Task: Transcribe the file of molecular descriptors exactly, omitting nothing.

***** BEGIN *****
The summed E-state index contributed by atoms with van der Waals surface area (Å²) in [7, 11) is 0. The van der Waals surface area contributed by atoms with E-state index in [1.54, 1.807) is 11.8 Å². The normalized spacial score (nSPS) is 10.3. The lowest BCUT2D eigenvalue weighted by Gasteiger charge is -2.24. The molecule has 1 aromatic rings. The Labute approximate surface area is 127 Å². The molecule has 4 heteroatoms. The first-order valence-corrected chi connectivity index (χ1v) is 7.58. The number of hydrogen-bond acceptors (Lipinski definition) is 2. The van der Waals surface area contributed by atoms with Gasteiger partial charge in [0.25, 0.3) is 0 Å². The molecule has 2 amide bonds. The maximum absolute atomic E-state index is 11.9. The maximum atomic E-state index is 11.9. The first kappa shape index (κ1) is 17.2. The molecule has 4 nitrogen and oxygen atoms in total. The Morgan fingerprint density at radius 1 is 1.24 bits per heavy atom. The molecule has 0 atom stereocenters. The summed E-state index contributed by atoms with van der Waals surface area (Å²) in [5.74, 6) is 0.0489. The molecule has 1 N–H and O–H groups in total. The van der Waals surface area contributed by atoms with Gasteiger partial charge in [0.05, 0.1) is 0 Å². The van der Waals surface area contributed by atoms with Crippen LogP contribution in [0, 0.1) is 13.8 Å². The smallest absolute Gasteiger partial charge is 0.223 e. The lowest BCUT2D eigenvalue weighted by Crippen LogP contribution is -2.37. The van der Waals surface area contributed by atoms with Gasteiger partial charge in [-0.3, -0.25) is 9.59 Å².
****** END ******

The summed E-state index contributed by atoms with van der Waals surface area (Å²) in [7, 11) is 0. The van der Waals surface area contributed by atoms with E-state index in [1.54, 1.807) is 11.8 Å². The normalized spacial score (nSPS) is 10.3. The lowest BCUT2D eigenvalue weighted by Gasteiger charge is -2.24. The molecule has 1 aromatic rings. The Labute approximate surface area is 127 Å². The molecule has 4 heteroatoms. The first-order valence-corrected chi connectivity index (χ1v) is 7.58. The number of hydrogen-bond acceptors (Lipinski definition) is 2. The van der Waals surface area contributed by atoms with Gasteiger partial charge in [0.25, 0.3) is 0 Å². The molecule has 2 amide bonds. The maximum absolute atomic E-state index is 11.9. The maximum atomic E-state index is 11.9. The first kappa shape index (κ1) is 17.2. The molecule has 4 nitrogen and oxygen atoms in total. The Morgan fingerprint density at radius 1 is 1.24 bits per heavy atom. The molecule has 0 atom stereocenters. The summed E-state index contributed by atoms with van der Waals surface area (Å²) in [5.74, 6) is 0.0489. The molecule has 1 N–H and O–H groups in total. The van der Waals surface area contributed by atoms with Gasteiger partial charge in [0.05, 0.1) is 0 Å². The van der Waals surface area contributed by atoms with Crippen LogP contribution in [0, 0.1) is 13.8 Å². The smallest absolute Gasteiger partial charge is 0.223 e. The lowest BCUT2D eigenvalue weighted by Crippen LogP contribution is -2.37. The van der Waals surface area contributed by atoms with Gasteiger partial charge in [-0.3, -0.25) is 9.59 Å².